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Economic Overview

Mombasa Port

The Kenyan economy, East Africa's largest, has experienced considerable growth in the past few years, driven by several key factors. The country enjoys some particular advantages: a reasonably well-educated labour force, a vital port that serves as an entry point for goods destined for countries in the East African and Central Africa interior, abundant wildlife and kilometres of attractive coastline and above all, a government that is committed to implementing business reforms.

Kenya’s economy remained one of the strongest economies in Africa recording a GDP of Kshs. 7749. 4 billion (US$ 77.494 billion) and growing at 4.9 % in 2017. Agriculture is the most important contributor to Kenya’s GDP at 24.9 %. Tea and horticulture are the leading export earners for Kenya. In 2017, tea and horticulture exports were valued at Kshs. 147.3 billion (US$ 1.473 billion) and Kshs. 113.3 billion (US$ 1.133 billion) respectively. Africa is the leading destination of Kenya’s exports followed by Asia and Europe. Kenya’s main exports to Japan are tea, coffee and cut flowers. Pakistan remains the leading importer of Kenyan tea.

Kenya's position as the economic, commercial and logistical hub in Eastern Central Africa, places the country as one of the best investment destinations globally. Foreign Direct Investments (FDI) has been on the rise and is strongest in the East Africa region. Additionally, the re-based Gross Domestic Product (GDP) figures of USD 58.1 Billion in 2014 elevated Kenya to a Lower Middle Income Country, one of the largest economies in Sub-Saharan Africa and amongst the fastest growing in the world. In the region, Kenya is the dominant economy in the East Africa Community, contributing to more than 40% of the region's GDP. This is also uniquely distinguished from many countries by the fact that Kenya's economy has for a long time been one of the most diversified with no oil, nor gas exports. The recent discovery of oil in Turkana (northern part of the country) is likely to strengthen and boost Kenya’s economic growth.

Other Milestone steps evidenced in modernizing railways, seaports, the airports, and development of geothermal power stations, all puts Kenya on an accelerated developmental pedestal. This is further complemented by Kenya being a member of both the EAC and COMESA economic regional blocs, which both gives a combined market population of over 400 million which is about a half of Africa's total population.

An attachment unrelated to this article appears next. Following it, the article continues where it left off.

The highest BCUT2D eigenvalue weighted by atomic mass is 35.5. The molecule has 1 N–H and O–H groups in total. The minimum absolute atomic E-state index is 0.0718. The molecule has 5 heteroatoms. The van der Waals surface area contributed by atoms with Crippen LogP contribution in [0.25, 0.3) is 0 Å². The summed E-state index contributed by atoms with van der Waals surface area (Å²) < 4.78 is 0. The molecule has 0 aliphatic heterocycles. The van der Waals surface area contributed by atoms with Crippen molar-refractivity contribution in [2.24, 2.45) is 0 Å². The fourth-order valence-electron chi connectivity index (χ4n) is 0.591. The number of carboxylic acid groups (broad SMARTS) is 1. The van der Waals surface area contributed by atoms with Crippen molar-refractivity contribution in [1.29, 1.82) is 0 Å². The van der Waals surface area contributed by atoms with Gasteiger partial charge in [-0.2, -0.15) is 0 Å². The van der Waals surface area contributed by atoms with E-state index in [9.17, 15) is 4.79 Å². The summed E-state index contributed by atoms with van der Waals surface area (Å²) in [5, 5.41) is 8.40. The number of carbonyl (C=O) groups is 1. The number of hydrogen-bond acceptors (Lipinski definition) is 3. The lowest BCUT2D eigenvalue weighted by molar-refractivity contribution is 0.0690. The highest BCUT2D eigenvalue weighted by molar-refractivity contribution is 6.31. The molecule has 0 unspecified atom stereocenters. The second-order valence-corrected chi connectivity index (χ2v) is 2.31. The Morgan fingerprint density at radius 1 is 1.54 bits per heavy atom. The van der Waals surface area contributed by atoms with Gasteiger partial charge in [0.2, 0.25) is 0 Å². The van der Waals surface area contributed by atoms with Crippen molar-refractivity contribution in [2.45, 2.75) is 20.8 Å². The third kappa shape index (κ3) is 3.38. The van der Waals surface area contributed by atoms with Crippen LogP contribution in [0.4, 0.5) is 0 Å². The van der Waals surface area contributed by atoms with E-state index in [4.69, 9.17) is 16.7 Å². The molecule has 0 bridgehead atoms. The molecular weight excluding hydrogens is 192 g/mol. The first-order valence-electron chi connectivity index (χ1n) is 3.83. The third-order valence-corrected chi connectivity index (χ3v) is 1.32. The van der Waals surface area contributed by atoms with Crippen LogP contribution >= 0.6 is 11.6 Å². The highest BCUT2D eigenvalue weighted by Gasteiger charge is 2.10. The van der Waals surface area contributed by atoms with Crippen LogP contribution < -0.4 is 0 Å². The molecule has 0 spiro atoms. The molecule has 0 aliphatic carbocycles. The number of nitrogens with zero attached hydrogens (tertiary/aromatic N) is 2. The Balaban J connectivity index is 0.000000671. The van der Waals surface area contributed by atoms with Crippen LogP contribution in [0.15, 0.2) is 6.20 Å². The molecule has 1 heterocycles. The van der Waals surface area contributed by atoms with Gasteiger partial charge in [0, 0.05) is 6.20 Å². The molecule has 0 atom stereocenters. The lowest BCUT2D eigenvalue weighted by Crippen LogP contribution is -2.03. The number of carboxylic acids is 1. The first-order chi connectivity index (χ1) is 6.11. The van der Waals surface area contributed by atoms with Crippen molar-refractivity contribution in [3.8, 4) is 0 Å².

For more information on the overall economic outlook, and GDP growth of the Kenyan Economy click http://www.knbs.or.ke/.

Vision 2030

Kenya Vision 2030 is the country's development blueprint covering the period 2008 to 2030. It aims at making Kenya a newly industrializing, "middle income country providing high quality life for all its citizens by the year 2030". The Vision has been developed through an all-inclusive stakeholder consultative process, involving Kenyans from all parts of the country. The vision is based on three "pillars" namely; the economic pillar, the social pillar and the political pillar. This vision's programme plan comes after the successful implementation of the Economic Recovery Strategy for Wealth and Employment Creation (ERS) which has seen the country's economy back on the path to rapid growth since 2002, when GDP grew at 0.6% rising to 6.1% in 2006. The relationships between the pillars can be seen in Exhibit One below.

The economic pillar aims at providing prosperity of all Kenyans through an economic development programme aimed at achieving an average Gross Domestic Product (GDP) growth rate of 10 % per annum the next 25 years. The social pillar seeks to build "a just and cohesive society with social equity in a clean and secure environment". The political pillar aims at realizing a democratic political system founded on issue-based politics that respects the rule of law, and protects the rights and freedoms of every individual in the Kenyan society.

The Kenya Vision 2030 is to be implemented in successive five-year Medium Term plans with the first such plan covering the period 2008 – 2012. (with the current one covering 2013 -2017) and so until 2030.

For more information : VISION 2030

Important multinationals active in Kenya

Barclays Bank, Standard Chartered Bank and mobile service provider Vodafone (all three from the UK) are among the top companies doing business in Kenya. Also present are Bata, the global shoe company headquartered in Canada, and Beiersdorf, the German chemical manufacturer and producer of Nivea skincare products. Other multinationals operating in Kenya include British American Tobacco (BAT), food manufacturer Cadbury and Toyota Tsusho Corporation.

Doing Business in Kenya

Private sector-led economic growth has since the early 2000s, been Kenya's Priority. The Government's business-friendly stance has rolled over into Vision 2030, which sets development benchmarks for a number of priority sectors. This has been complemented by the integration of the EAC and the establishment in 2005 of a customs union and a common market (2010).

Kenya is a member of COMESA with 19 countries, and 14 of which are in a Free Trade Area (FTA). Three regional economic blocks i.e EAC, COMESA and SADC with a combined population of over 600 million people are currently developing a joint framework and roadmap towards a Free Trade Area by 2015.

The initial step in forming a company is to register the proposed company name with the Registrar of Companies at the Attorney General's Chambers in Nairobi. The Memorandum and Articles of Association should be filed with the Registrar of Companies who, upon satisfaction, issues the Certificate of Incorporation.

For more information :Starting A Business in Kenya - Kenya Investment Authority